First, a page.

I wandered off-topic recently to look at the Erromangan language. (Erromanga is an island about midway between the big islands of Vanuatu and the big island of New Caledonia).
Erromanga once had a least three languages (Sye, Ura, and Utaha) but suffered very heavy depredations in the 19th century by ‘black-birders’ – recruiters for plantation labour in New Caledonia, and Queensland, Australia. There was a virtual population crash, from an estimated 6000 pre-contact, to only 400 in the 1930s, and about 1300 in 1989. Ura had (in 1989) less than half-a-dozen speakers, all elderly, and Utaha disappeared altogether, about a century ago.
In doing so, I re-read:
The Efate-Erromango problem in Vanuatu subgrouping, John Lynch,
Oceanic Linguistics 43.2 (Dec 2004): p311(28)
Available via JSTOR.
Lynch is a classical comparativist (the expert on Southern Vanuatu) and has 28 pages of grammatics and phonology, to support his theories of grouping/sub-grouping, but precious little about the lexicons of Erromanga, except this, under the heading of ‘innovations’: –
“(e) POC *sa[??]apuluq, PNCV *sa[??]avulu ‘ten” is replaced by PEE *rua-lima (‘two-five’): e.g., Lewo lua-lima, South Efate ralim. (The same innovation, however, is found to the immediate north of this subgroup, in Paamese h??lualim.) (9)”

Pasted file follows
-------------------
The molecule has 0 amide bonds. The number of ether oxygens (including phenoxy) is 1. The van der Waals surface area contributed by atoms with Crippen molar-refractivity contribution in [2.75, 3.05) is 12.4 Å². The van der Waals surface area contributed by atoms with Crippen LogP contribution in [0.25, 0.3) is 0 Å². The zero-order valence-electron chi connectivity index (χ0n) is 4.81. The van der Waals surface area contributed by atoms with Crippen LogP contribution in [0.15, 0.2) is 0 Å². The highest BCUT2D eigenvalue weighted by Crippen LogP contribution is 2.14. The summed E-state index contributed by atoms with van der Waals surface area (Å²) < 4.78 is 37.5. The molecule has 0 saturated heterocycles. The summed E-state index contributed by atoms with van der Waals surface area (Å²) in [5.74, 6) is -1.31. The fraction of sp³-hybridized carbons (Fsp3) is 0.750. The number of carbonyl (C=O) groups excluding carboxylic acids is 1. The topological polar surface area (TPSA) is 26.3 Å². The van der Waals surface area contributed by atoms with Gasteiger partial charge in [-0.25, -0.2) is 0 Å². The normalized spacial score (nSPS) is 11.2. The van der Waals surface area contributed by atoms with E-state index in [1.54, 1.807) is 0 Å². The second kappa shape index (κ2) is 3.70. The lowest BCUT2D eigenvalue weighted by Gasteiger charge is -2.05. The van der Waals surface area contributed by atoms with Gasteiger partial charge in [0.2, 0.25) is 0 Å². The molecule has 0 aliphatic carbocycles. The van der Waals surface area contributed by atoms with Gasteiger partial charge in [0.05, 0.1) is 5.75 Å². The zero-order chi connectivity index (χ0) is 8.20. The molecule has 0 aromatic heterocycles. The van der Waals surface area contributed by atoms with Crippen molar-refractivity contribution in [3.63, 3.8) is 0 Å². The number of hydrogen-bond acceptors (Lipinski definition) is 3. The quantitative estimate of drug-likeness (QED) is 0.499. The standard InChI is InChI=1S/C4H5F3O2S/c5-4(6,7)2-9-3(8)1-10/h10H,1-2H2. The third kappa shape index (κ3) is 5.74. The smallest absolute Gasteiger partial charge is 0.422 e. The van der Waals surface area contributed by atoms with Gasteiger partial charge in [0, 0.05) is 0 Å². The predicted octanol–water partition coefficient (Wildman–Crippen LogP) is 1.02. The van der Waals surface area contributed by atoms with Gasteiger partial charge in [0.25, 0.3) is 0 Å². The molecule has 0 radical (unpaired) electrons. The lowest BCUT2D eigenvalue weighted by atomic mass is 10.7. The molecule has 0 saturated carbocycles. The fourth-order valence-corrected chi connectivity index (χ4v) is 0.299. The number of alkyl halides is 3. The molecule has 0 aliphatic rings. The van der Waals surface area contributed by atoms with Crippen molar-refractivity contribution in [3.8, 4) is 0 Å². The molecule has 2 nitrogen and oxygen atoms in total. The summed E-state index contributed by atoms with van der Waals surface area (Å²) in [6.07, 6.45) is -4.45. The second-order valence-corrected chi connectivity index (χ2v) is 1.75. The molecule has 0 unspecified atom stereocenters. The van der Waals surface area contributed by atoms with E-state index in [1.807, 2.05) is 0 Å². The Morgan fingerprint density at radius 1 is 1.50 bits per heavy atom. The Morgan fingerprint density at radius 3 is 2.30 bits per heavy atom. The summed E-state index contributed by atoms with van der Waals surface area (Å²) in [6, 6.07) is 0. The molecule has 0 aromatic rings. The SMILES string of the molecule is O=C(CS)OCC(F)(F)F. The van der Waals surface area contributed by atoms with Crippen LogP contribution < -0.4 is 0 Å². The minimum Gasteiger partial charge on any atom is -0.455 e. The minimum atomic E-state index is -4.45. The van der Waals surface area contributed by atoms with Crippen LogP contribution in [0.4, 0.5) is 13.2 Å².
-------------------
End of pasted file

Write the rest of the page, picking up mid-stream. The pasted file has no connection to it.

“(b) Erromangan languages share innovation …, the replacement of *sa[??]apuluq ‘ten’ by a form composed of ‘two’ and ‘five’: cf. Sye narwolem, Ura lurem ~ durem.”
ie, the technically more advanced (multiple) word phrase has been ‘replaced’ by a less-developed construction. This could only make sense to a specialist ruled completely and solely by the limited specialist techniques and jargon of his discipline.
Lynch nearly rescues himself from this, but not quite, by saying, in a sub-note:
It occurred to me that the replacement of a monomorphemic word for “ten” with a transparent bimorphemic one may have been part of a more general simplification of numeral systems, since many SOC languages have quinary systems. However. it turns out that many widely distributed languages that do have compound numerals, based on “five” for ‘six’ through ‘nine’ nevertheless retain *sa[??]apuluq ‘ten’.
Much more likely, though, is that many languages borrowed a new word, sa-puluq, meaning 1 x (bunch of) 10, before they got around to changing their old constructuons for 6-9
He kept his nose so close to the phonology and grammatics that he apparently ignores some quite amazing (to me, at least) lexical ‘innovations‘: